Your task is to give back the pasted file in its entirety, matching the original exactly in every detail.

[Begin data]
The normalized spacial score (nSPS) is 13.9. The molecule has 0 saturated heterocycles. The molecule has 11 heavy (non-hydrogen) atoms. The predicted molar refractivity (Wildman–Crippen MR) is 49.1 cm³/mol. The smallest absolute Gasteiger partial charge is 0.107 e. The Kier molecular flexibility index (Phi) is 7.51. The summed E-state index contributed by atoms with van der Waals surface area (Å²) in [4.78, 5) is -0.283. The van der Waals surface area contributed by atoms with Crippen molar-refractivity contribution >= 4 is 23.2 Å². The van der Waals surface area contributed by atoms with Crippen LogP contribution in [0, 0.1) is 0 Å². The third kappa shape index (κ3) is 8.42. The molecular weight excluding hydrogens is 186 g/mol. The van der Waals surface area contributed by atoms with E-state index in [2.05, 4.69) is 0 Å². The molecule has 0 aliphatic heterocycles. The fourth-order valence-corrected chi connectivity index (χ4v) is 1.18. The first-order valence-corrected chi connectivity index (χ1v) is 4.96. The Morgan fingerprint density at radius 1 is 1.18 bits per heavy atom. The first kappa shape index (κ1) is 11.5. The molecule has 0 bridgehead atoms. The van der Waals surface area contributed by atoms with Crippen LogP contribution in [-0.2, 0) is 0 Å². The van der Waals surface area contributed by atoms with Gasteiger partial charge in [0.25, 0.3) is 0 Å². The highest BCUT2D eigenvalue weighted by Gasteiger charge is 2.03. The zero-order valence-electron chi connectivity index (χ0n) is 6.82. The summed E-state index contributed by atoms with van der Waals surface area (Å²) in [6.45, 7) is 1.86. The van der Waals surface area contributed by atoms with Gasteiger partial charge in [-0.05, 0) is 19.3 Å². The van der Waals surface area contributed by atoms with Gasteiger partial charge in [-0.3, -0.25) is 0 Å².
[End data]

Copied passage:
The normalized spacial score (nSPS) is 13.9. The molecule has 0 saturated heterocycles. The molecule has 11 heavy (non-hydrogen) atoms. The predicted molar refractivity (Wildman–Crippen MR) is 49.1 cm³/mol. The smallest absolute Gasteiger partial charge is 0.107 e. The Kier molecular flexibility index (Phi) is 7.51. The summed E-state index contributed by atoms with van der Waals surface area (Å²) in [4.78, 5) is -0.283. The van der Waals surface area contributed by atoms with Crippen molar-refractivity contribution >= 4 is 23.2 Å². The van der Waals surface area contributed by atoms with Crippen LogP contribution in [0, 0.1) is 0 Å². The third kappa shape index (κ3) is 8.42. The molecular weight excluding hydrogens is 186 g/mol. The van der Waals surface area contributed by atoms with E-state index in [2.05, 4.69) is 0 Å². The molecule has 0 aliphatic heterocycles. The fourth-order valence-corrected chi connectivity index (χ4v) is 1.18. The first-order valence-corrected chi connectivity index (χ1v) is 4.96. The Morgan fingerprint density at radius 1 is 1.18 bits per heavy atom. The first kappa shape index (κ1) is 11.5. The molecule has 0 bridgehead atoms. The van der Waals surface area contributed by atoms with Crippen LogP contribution in [-0.2, 0) is 0 Å². The van der Waals surface area contributed by atoms with Gasteiger partial charge in [0.25, 0.3) is 0 Å². The highest BCUT2D eigenvalue weighted by Gasteiger charge is 2.03. The zero-order valence-electron chi connectivity index (χ0n) is 6.82. The summed E-state index contributed by atoms with van der Waals surface area (Å²) in [6.45, 7) is 1.86. The van der Waals surface area contributed by atoms with Gasteiger partial charge in [-0.05, 0) is 19.3 Å². The van der Waals surface area contributed by atoms with Gasteiger partial charge in [-0.3, -0.25) is 0 Å².